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Report of an ESC-EAPCI Task Force on the evaluation and use of bioresorbable scaffolds for percutaneous coronary intervention: executive summary

1. Deutsches Herzzentrum München, Technische Universität München, Germany; 2. DZHK (German Centre for Cardiovascular Research), Partner Site Munich Heart Alliance, Munich, Germany; 3. Division of Cardiology, Cardio Center, Humanitas Research Hospital, Rozzano, Milan, Italy; 4. Cardio-Thoracic-Vascular Department, Ferrarotto Hospital, University of Catania, Italy; 5. Department of Interventional Cardiology Erasmus Medical Center Rotterdam, The Netherlands; 6. Department of Cardiology, St Bartholomew’s Hospital, William Harvey Research Institute, and Queen Mary University of London, London, UK; 7. Interventional Cardiology, Hospital San Carlos, Madrid, Spain; 8. Medical Clinic I, Städtische Kliniken Neuss, Lukaskrankenhaus GmbH, Neuss, Germany; 9. Clinical Research Center, Uppsala University, Uppsala, Sweden; 10. Applied Health Research Centre, Li Ka Shing Knowledge Institute of St Michael’s Hospital, University of Toronto, Toronto, Ontario, Canada; 11. Cardio Med Device Consultants, Baltimore, USA; 12. Saolta University Healthcare Group, Galway, Ireland; 13. The Lambe Institute for Translational Medicine and Curam, National University of Ireland, Galway, Ireland; 14. Erasmus University, Rotterdam, the Netherlands; 15. International Centre for Circulatory Health, National Heart and Lung Institute, Imperial College London, London, UK; 16. Cardiovascular Center Bern, Bern University Hospital, Bern, Switzerland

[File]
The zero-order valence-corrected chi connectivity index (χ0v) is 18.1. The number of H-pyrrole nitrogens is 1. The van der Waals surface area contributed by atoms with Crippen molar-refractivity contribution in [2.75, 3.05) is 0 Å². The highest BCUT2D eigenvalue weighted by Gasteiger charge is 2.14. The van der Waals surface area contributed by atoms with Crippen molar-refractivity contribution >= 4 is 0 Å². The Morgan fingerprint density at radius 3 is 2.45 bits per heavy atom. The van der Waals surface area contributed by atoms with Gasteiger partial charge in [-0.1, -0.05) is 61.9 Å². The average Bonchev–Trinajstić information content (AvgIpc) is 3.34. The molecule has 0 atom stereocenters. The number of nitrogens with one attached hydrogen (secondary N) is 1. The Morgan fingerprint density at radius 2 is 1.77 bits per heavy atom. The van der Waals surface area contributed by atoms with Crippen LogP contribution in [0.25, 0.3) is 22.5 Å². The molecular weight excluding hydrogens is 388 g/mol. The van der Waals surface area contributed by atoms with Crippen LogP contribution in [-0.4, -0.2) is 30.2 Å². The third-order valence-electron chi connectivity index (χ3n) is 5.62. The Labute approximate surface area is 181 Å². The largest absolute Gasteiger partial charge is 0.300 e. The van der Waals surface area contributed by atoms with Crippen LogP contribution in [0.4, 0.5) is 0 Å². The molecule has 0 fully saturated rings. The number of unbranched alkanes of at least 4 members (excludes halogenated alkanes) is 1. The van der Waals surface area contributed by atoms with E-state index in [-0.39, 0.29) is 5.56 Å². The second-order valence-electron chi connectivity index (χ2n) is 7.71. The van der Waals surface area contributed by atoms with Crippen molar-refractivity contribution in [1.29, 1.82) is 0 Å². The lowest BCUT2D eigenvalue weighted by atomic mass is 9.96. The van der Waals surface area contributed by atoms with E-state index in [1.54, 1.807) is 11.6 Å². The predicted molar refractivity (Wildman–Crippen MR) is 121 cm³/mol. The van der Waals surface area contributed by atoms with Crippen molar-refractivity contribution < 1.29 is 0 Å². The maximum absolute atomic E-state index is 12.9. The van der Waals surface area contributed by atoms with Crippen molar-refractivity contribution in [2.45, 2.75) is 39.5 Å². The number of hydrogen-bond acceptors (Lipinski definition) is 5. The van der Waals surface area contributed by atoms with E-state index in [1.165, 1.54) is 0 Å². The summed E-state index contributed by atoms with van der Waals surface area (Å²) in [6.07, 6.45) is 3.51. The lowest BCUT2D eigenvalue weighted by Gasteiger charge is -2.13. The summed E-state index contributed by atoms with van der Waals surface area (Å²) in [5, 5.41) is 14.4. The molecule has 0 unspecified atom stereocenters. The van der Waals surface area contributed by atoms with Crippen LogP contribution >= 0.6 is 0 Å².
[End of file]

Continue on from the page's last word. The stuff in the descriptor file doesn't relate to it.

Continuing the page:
A previous Task Force of the European Society of Cardiology (ESC) and European Association of Percutaneous Cardiovascular Interventions (EAPCI) provided a report on recommendations for the non-clinical and clinical evaluation of coronary stents. Following dialogue with the European Commission, the Task Force was asked to prepare an additional report on the class of devices known as bioresorbable scaffolds (BRS). Five BRS have CE-mark approval for use in Europe. Only one device –the Absorb bioresorbable vascular scaffold– has published randomized clinical trial data and this data show inferior outcomes to conventional drug-eluting stents (DES) at 2-3 years. For this reason, at present BRS should not be preferred to conventional DES in clinical practice. The Task Force recommends that new BRS devices should undergo systematic non-clinical testing according to standardized criteria prior to evaluation in clinical studies. A clinical evaluation plan should include data from a medium sized, randomized trial against DES powered for a surrogate end point of clinical efficacy. Manufacturers of successful devices receive CE- mark approval for use and must have an approved plan for a large-scale randomized clinical trial with planned long-term follow-up.

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